During the winter months, many celebrate with holiday desserts and wine and keep our spirits up with comfort foods like hot chocolate and gingerbread. Unfortunately, there are several downsides to eating so much sugar. Chances are, you already know a high-sugar diet has been linked to numerous knocks on your health like obesity, cardiovascular disease and Type 2 diabetes. But that’s not all. Too much added sugar — found in desserts, candy, fast-food and packaged snacks — could also negatively affect your mood.
“For those who are prone to seasonal depression from late fall through winter, turning to sweets could actually worsen distressing symptoms like fatigue, changes in appetite, zapped motivation and a low mood,” says Evan M. Forman, PhD, a psychology professor and founding director of the Center for Weight, Eating and Lifestyle Science at Drexel University in Philadelphia.
While sugar can give you a brief mood boost by lighting up your brain’s reward circuits with the feel-good chemical dopamine, the more added sugar you eat, the more your risk of depression might go up, suggests a January 2020 study published in Medical Hypotheses. “The more sugar you consume, the less effective the sugar high becomes, meaning you need more sugar to have that same feel-good feeling,” explains study author Stephen S. Ilardi, PhD, an associate professor of clinical psychology at the University of Kansas in Lawrence. Over time, “this results in bigger dips in mood and energy levels.”
Added sugar also triggers a toxic process of inflammation in the brain which has been strongly linked to depression, notes Illardi. They also mess with your gut microbiome, which can bring down your mood by altering a line of communication called the gut-brain axis.
While you don’t have to give up sweets altogether, many people can benefit from dialing down sugar intake. Start by tracking what you eat and drink on an app like MyFitnessPal to get a sense of how much sugar you’re consuming, then try these tips for cutting back:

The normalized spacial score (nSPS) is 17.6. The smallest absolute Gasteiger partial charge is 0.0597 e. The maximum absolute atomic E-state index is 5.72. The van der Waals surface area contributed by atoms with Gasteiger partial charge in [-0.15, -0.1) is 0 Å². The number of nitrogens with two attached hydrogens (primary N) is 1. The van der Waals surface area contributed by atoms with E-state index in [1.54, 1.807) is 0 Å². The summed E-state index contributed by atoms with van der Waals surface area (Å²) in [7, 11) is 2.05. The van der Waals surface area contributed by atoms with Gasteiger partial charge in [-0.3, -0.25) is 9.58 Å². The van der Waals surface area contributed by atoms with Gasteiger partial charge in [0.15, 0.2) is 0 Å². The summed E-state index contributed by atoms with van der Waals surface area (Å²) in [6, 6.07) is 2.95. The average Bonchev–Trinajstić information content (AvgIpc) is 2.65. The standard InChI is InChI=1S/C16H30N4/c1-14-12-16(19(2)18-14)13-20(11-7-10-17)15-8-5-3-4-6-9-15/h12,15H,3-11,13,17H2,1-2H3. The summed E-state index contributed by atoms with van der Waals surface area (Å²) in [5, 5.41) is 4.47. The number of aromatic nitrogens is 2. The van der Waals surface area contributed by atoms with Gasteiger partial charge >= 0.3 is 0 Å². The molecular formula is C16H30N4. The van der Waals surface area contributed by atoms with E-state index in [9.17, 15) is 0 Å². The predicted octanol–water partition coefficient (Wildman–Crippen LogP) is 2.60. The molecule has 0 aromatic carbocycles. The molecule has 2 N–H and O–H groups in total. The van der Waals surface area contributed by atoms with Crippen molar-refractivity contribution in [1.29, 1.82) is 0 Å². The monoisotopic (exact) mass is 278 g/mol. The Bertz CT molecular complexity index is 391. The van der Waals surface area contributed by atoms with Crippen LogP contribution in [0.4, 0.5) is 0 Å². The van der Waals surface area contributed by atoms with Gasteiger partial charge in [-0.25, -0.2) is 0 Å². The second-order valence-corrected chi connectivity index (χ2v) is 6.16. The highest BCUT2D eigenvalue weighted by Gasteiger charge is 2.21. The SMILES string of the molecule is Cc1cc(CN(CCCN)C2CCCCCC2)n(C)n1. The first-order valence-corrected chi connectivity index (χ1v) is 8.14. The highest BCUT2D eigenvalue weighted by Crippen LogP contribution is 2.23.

“Find a few sugary treats you absolutely love and give yourself permission to indulge in a small amount each day and completely savor the experience,” says Ilardi. The average American eats 17 teaspoons (about 71 grams) of sugar each day, which is well over the daily limit of 6 teaspoons (25 grams) for women and 9 teaspoons (38 grams) for men that the World Health Organization (WHO) recommends. To stay in the safe zone, aim to eat no more than a few squares of dark chocolate, a couple of small cookies, a sliver of cake, or a cup of hot chocolate once a day.
Whenever possible, replace sweets with fruit, says Forman. The natural sugar in fruit can satisfy your sugar cravings without the same risks as added sugar, and they come with health benefits since they’re water-rich and high in filling fiber and nutrients. Try replacing sugar in baked goods with applesauce, sharing fresh oranges with loved ones, or making “nice cream” for a healthier dessert by blending frozen bananas with milk and add-ins like antioxidant-rich cocoa.
Many processed foods that don’t seem so sweet — sandwich bread, condiments, even spaghetti sauce — can be surprisingly high in added sugar. Make it a habit to read the label on any canned or packaged goods, and replace those high in added sugar with lower-sugar alternatives, suggests Forman. Think: whole-wheat bread, homemade condiments or canned tomatoes and veggies.
High-sugar drinks like fruit punch, spritzers and dessert coffees can be major downers. Case in point: One study finds regularly drinking beverages high in added sugar alone can cause a 20% increase in depression incidence over the next 4–5 years. The fix: Sip on drinks spruced up with non-sugar natural flavor enhancers like cinnamon, vanilla and mint, says Ilardi.
What situations or places tend to make you overdo it on sweets — the dessert table at annual gatherings or filling up holiday tins for family and friends? Whatever your triggers, it helps to identify them so you can be prepared, says Forman. Come up with strategies such as drinking a full glass of water and focusing on conversation first before going back to the dessert table or simply buying fewer treats so they’re not in your kitchen.
Keep the sight and smell of tempting high-sugar foods away, and you might eat less of them simply because they’re not on your brain’s radar as much, says Ilardi. Instead of keeping a candy bowl on the counter or box of chocolates on the table, put them away in the pantry or in out-of-reach cupboards.